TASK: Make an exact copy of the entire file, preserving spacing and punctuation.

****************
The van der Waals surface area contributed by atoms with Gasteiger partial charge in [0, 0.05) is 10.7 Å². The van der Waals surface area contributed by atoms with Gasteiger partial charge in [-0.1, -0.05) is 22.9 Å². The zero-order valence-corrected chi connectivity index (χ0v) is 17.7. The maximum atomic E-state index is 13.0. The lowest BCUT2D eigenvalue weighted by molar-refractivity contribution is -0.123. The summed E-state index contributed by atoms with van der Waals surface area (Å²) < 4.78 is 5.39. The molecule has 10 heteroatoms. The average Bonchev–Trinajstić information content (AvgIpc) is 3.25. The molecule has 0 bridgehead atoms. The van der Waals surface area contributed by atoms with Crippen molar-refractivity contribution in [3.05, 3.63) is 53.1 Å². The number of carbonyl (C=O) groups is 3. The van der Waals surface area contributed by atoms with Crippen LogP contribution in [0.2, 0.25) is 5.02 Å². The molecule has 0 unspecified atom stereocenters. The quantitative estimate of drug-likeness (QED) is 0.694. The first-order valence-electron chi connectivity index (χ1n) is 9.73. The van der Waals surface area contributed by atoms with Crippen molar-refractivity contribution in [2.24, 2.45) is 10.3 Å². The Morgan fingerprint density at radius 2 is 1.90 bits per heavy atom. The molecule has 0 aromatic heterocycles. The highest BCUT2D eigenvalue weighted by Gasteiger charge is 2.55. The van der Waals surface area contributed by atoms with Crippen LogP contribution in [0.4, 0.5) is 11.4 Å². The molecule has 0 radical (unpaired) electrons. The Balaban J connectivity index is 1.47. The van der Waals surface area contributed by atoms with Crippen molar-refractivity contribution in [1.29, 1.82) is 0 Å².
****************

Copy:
The van der Waals surface area contributed by atoms with Gasteiger partial charge in [0, 0.05) is 10.7 Å². The van der Waals surface area contributed by atoms with Gasteiger partial charge in [-0.1, -0.05) is 22.9 Å². The zero-order valence-corrected chi connectivity index (χ0v) is 17.7. The maximum atomic E-state index is 13.0. The lowest BCUT2D eigenvalue weighted by molar-refractivity contribution is -0.123. The summed E-state index contributed by atoms with van der Waals surface area (Å²) < 4.78 is 5.39. The molecule has 10 heteroatoms. The average Bonchev–Trinajstić information content (AvgIpc) is 3.25. The molecule has 0 bridgehead atoms. The van der Waals surface area contributed by atoms with Crippen molar-refractivity contribution in [3.05, 3.63) is 53.1 Å². The number of carbonyl (C=O) groups is 3. The van der Waals surface area contributed by atoms with Crippen LogP contribution in [0.2, 0.25) is 5.02 Å². The molecule has 0 unspecified atom stereocenters. The quantitative estimate of drug-likeness (QED) is 0.694. The first-order valence-electron chi connectivity index (χ1n) is 9.73. The van der Waals surface area contributed by atoms with Crippen molar-refractivity contribution in [2.24, 2.45) is 10.3 Å². The Morgan fingerprint density at radius 2 is 1.90 bits per heavy atom. The molecule has 0 aromatic heterocycles. The highest BCUT2D eigenvalue weighted by Gasteiger charge is 2.55. The van der Waals surface area contributed by atoms with Crippen LogP contribution in [0.4, 0.5) is 11.4 Å². The molecule has 0 radical (unpaired) electrons. The Balaban J connectivity index is 1.47. The van der Waals surface area contributed by atoms with Crippen molar-refractivity contribution in [1.29, 1.82) is 0 Å².